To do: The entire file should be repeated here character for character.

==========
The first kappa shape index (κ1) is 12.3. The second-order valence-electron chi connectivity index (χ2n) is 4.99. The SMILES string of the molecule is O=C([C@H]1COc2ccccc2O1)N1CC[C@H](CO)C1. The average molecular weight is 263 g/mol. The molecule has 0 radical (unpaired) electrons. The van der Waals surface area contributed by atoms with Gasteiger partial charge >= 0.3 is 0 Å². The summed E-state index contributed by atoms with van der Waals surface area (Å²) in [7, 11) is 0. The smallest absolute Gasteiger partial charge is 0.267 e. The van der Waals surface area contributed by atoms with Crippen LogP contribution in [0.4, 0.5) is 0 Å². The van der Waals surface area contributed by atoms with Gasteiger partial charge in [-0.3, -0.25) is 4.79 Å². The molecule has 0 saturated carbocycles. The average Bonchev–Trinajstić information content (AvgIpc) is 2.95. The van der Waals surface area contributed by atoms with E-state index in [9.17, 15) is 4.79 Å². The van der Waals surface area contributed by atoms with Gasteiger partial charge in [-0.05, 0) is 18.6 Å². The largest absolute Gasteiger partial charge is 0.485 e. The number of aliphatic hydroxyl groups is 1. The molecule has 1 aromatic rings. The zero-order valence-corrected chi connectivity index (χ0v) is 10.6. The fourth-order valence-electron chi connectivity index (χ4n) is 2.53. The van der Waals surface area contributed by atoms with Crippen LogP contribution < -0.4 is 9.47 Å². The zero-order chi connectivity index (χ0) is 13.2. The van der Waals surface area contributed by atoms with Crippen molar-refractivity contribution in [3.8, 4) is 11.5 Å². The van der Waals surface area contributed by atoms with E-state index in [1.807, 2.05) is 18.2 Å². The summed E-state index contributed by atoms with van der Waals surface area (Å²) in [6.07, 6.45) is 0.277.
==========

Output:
The first kappa shape index (κ1) is 12.3. The second-order valence-electron chi connectivity index (χ2n) is 4.99. The SMILES string of the molecule is O=C([C@H]1COc2ccccc2O1)N1CC[C@H](CO)C1. The average molecular weight is 263 g/mol. The molecule has 0 radical (unpaired) electrons. The van der Waals surface area contributed by atoms with Gasteiger partial charge >= 0.3 is 0 Å². The summed E-state index contributed by atoms with van der Waals surface area (Å²) in [7, 11) is 0. The smallest absolute Gasteiger partial charge is 0.267 e. The van der Waals surface area contributed by atoms with Crippen LogP contribution in [0.4, 0.5) is 0 Å². The van der Waals surface area contributed by atoms with Gasteiger partial charge in [-0.3, -0.25) is 4.79 Å². The molecule has 0 saturated carbocycles. The average Bonchev–Trinajstić information content (AvgIpc) is 2.95. The van der Waals surface area contributed by atoms with E-state index in [9.17, 15) is 4.79 Å². The van der Waals surface area contributed by atoms with Gasteiger partial charge in [-0.05, 0) is 18.6 Å². The largest absolute Gasteiger partial charge is 0.485 e. The number of aliphatic hydroxyl groups is 1. The molecule has 1 aromatic rings. The zero-order valence-corrected chi connectivity index (χ0v) is 10.6. The fourth-order valence-electron chi connectivity index (χ4n) is 2.53. The van der Waals surface area contributed by atoms with Crippen LogP contribution < -0.4 is 9.47 Å². The zero-order chi connectivity index (χ0) is 13.2. The van der Waals surface area contributed by atoms with Crippen molar-refractivity contribution in [3.8, 4) is 11.5 Å². The van der Waals surface area contributed by atoms with E-state index in [1.807, 2.05) is 18.2 Å². The summed E-state index contributed by atoms with van der Waals surface area (Å²) in [6.07, 6.45) is 0.277.